In this case, the answer is that many people have seen the writing on the wall for some time. At least in Germany, the response in general has been caution. To put this in true international perspective, these events occurred against a backdrop of the first increase in product over the border with Holland via a first-of-its kind agreement between the German health ministry and Dutch authorities. Followed just before the CannTrust scandal hit, with the announcement that the amount would be raised a second time.
German health authorities, at least, seem doubtful that Canadian companies can provide enough regulated product. Even by import. The Deutsche Börse has put the entire public Canadian and American cannabis sector under special watch since last summer.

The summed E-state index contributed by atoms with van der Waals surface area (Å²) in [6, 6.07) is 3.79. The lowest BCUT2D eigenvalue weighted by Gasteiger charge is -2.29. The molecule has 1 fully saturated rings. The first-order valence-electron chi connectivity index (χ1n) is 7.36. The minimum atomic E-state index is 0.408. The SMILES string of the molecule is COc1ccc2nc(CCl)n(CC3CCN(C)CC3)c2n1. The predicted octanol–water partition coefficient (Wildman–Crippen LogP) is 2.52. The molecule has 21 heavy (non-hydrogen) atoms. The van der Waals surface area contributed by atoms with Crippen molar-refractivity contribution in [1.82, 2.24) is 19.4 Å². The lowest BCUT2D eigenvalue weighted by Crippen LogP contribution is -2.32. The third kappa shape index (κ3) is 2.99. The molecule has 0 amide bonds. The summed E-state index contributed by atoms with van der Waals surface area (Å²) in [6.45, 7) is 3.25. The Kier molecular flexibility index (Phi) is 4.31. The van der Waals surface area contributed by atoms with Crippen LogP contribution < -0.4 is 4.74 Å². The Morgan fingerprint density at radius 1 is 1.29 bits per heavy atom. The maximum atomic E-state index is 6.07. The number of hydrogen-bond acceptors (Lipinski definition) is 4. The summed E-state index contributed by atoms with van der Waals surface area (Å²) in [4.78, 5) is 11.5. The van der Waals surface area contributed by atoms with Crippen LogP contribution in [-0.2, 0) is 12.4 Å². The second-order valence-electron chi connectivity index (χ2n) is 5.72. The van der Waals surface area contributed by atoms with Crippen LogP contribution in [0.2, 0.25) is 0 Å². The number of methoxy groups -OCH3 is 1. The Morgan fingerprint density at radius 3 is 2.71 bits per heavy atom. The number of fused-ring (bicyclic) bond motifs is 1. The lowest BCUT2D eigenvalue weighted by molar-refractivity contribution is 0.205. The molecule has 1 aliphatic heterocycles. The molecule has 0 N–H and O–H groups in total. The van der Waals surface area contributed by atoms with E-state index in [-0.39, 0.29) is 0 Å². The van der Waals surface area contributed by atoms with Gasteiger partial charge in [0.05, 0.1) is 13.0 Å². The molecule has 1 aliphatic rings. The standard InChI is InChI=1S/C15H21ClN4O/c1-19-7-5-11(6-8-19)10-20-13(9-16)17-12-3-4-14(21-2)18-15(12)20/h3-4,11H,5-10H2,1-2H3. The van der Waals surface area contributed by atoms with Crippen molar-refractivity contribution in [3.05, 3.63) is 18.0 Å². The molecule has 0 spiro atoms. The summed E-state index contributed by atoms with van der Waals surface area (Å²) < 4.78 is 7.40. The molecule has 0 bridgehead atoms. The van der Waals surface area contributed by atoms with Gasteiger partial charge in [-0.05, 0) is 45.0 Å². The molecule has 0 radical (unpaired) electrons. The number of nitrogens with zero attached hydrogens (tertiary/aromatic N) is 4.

By the turn of 2019, Canopy had announced its expansion into the UK (after entering the Danish market itself early last year) and New York state.
Yet less than two weeks later, Canopy announced not new cultivation facilities in Europe, but plans to buy Bionorica, the established German manufacturer of dronabinol – the widely despised (at least by those who have only this option) synthetic that is in fact, prescribed to two thirds of Germany’s roughly 50,000 cannabis patients.
By August 2019, right after the Canopy Acreage deal was approved by shareholders, Canopy announced it had lost just over $1 billion in the last three months.
Or, to put this in perspective, 20% of the total investment from Constellation about one year ago.
What Happened At CannTrust And How Do Events Line Up?
The current scandal is not the first at CannTrust either. In November 2017, CannTrust was warned by Health Canada for changing its process for creating cannabis oil without submitting the required paperwork. By March of last year however, the company was able to successfully list on the Toronto stock exchange.